Belly Fat, Not Obesity, May Best Measure Heart Disease Risk

Belly Fat, Not Obesity, May Best Measure Heart Disease Risk

A new study reveals that people with “central obesity” — a medical term often used to describe excess belly fat — have higher mortality rates than overweight or obese people with higher BMIs but with more evenly distributed body fat.

The new obesity research findings suggest that waist-to-hip ratio, a measurement of body fat distribution, is an important predictor of cardiovascular health and related mortality. The study concludes that body mass index (BMI), while important in determining obesity status, is not a complete indicator of overall health risks. The research paper, entitled “Normal-Weight Central Obesity: Implications for Total and Cardiovascular Mortality,” was published in Annals of Internal Medicine.

Central obesity is defined as a waist-to-hip ratio, a reliable but infrequently used measure, of above 0.9 for men and 0.85 for women, according to the World Health Organization (WHO). Waist circumference is also used as an indicator for central obesity, with cutoffs of 94 cm (men) and 80 cm (women), according to both the WHO and the International Diabetes Foundation.

The study is an effort to examine the relationship between total and cardiovascular mortality risk associated with central obesity in different BMI groups, especially adults who fall into the normal values in the BMI spectrum. Researchers evaluated BMI and waist-to-hip ratio values from a population of 15,184 adults (52.3% women), age 18 to 90 years, and tracked the participants for 15 years to access heart disease and mortality.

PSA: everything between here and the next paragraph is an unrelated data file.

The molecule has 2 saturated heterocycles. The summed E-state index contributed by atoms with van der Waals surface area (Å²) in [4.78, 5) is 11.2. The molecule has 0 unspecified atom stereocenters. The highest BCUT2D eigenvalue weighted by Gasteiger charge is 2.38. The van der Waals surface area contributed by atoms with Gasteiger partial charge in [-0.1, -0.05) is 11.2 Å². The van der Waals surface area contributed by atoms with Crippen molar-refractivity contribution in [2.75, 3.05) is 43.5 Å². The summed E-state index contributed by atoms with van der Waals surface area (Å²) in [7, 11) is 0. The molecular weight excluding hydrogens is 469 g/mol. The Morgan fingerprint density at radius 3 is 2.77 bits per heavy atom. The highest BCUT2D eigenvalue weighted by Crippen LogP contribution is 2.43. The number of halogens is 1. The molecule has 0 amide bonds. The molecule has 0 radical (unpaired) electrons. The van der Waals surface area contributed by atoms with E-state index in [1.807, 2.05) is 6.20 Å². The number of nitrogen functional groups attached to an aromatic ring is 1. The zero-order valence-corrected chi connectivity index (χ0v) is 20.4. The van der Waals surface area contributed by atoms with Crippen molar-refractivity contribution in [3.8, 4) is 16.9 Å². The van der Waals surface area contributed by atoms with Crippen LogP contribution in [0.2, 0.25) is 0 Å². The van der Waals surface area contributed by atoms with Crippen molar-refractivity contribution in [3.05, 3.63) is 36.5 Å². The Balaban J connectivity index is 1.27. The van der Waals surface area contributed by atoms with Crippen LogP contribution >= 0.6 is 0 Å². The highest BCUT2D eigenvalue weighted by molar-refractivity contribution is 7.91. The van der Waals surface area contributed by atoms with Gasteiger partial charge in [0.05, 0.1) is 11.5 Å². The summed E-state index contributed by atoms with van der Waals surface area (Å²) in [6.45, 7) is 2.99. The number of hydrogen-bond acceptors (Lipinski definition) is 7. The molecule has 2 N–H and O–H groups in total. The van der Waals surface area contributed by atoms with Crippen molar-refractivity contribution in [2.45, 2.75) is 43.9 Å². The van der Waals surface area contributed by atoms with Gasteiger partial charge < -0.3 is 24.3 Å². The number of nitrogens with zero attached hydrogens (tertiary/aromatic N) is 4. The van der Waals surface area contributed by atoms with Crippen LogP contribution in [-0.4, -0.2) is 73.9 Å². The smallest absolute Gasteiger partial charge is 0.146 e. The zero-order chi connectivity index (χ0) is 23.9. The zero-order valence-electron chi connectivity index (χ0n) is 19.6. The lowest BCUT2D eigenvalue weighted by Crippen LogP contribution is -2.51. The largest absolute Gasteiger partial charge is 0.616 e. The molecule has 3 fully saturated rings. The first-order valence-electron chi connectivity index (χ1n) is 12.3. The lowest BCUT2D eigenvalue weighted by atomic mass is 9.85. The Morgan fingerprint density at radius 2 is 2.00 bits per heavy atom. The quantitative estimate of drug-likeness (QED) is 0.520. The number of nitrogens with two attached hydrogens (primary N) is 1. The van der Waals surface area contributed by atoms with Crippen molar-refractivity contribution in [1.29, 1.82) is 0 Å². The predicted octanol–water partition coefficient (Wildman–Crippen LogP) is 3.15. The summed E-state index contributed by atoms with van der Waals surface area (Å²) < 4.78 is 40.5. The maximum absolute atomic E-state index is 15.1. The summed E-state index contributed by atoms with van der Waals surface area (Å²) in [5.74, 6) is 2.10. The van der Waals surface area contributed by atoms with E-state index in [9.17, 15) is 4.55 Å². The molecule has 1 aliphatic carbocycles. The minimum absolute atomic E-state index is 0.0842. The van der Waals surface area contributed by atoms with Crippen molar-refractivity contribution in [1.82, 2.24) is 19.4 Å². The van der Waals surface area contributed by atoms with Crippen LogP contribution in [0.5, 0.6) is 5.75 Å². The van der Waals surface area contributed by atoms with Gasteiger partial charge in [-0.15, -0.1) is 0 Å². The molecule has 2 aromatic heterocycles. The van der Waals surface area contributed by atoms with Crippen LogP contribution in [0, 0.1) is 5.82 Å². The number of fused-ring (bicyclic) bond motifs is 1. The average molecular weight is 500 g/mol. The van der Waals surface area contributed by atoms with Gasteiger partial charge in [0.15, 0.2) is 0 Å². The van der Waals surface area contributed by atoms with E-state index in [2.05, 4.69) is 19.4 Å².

The results, adjusted for confounding factors, show that people with healthy BMIs (between 18.5–25) and central obesity had the worst long-term survival, meaning that, for example, a man with a BMI of 22 and central obesity had a greater risk of mortality than a man with similar BMI but no central obesity — and twice the mortality risk of participants that were overweight or obese according to BMI values, but did not present central obesity. These results were observed in both genders. Normalization of the population study results according to age and BMI still showed that those with central obesity presented lower expected survival rates.

Researchers conclude that central obesity defined by waist-to-hip ratio is associated with higher mortality than BMI-defined obesity, especially in the absence of central fat distribution. The results suggest that, when evaluating potentially at-risk patients, clinicians should take into account central obesity measurements, even in patients who are not obese by BMI standards. Patients who are obese according to BMI standards, but not centrally obese, would benefit more from counseling on improvements in mobility and quality of life, instead of a focus on cardiovascular disease.

Dr. Paul Poirier, MD, commented on the study results in an accompanying editorial: “Although the utility of BMI has been borne out in epidemiologic studies, there are limitations to using BMI alone to assess adiposity in clinical practice. The numerator in the BMI calculation is total body weight and does not distinguish between lean and fat mass. The long-term deleterious consequences of excess adiposity are marked and important. These new data provide evidence that clinicians should look beyond BMI.”

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